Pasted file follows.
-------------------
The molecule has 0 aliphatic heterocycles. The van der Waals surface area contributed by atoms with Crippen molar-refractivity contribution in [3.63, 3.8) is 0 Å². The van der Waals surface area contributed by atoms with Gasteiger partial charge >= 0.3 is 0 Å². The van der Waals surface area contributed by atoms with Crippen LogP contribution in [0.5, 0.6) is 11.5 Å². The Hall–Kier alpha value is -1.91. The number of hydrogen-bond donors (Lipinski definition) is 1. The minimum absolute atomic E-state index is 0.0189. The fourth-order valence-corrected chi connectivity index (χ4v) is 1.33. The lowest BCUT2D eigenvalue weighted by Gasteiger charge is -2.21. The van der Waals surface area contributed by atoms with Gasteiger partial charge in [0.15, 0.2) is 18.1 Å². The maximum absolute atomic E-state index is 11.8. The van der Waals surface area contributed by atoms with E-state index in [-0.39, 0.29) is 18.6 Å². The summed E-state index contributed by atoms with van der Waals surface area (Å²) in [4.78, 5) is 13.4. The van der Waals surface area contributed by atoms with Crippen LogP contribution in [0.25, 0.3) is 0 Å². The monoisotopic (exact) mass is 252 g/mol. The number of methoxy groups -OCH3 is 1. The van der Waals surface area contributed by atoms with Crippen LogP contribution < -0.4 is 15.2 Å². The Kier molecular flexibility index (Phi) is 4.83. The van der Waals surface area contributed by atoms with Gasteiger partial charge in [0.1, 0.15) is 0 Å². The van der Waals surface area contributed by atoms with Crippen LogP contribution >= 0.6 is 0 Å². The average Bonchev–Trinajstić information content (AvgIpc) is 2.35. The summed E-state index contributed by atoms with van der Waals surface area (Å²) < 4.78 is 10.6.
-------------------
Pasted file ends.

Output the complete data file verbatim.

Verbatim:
The molecule has 0 aliphatic heterocycles. The van der Waals surface area contributed by atoms with Crippen molar-refractivity contribution in [3.63, 3.8) is 0 Å². The van der Waals surface area contributed by atoms with Gasteiger partial charge >= 0.3 is 0 Å². The van der Waals surface area contributed by atoms with Crippen LogP contribution in [0.5, 0.6) is 11.5 Å². The Hall–Kier alpha value is -1.91. The number of hydrogen-bond donors (Lipinski definition) is 1. The minimum absolute atomic E-state index is 0.0189. The fourth-order valence-corrected chi connectivity index (χ4v) is 1.33. The lowest BCUT2D eigenvalue weighted by Gasteiger charge is -2.21. The van der Waals surface area contributed by atoms with Gasteiger partial charge in [0.15, 0.2) is 18.1 Å². The maximum absolute atomic E-state index is 11.8. The van der Waals surface area contributed by atoms with E-state index in [-0.39, 0.29) is 18.6 Å². The summed E-state index contributed by atoms with van der Waals surface area (Å²) in [4.78, 5) is 13.4. The van der Waals surface area contributed by atoms with Crippen LogP contribution in [0.25, 0.3) is 0 Å². The monoisotopic (exact) mass is 252 g/mol. The number of methoxy groups -OCH3 is 1. The van der Waals surface area contributed by atoms with Crippen LogP contribution < -0.4 is 15.2 Å². The Kier molecular flexibility index (Phi) is 4.83. The van der Waals surface area contributed by atoms with Gasteiger partial charge in [0.1, 0.15) is 0 Å². The van der Waals surface area contributed by atoms with Crippen LogP contribution >= 0.6 is 0 Å². The average Bonchev–Trinajstić information content (AvgIpc) is 2.35. The summed E-state index contributed by atoms with van der Waals surface area (Å²) < 4.78 is 10.6.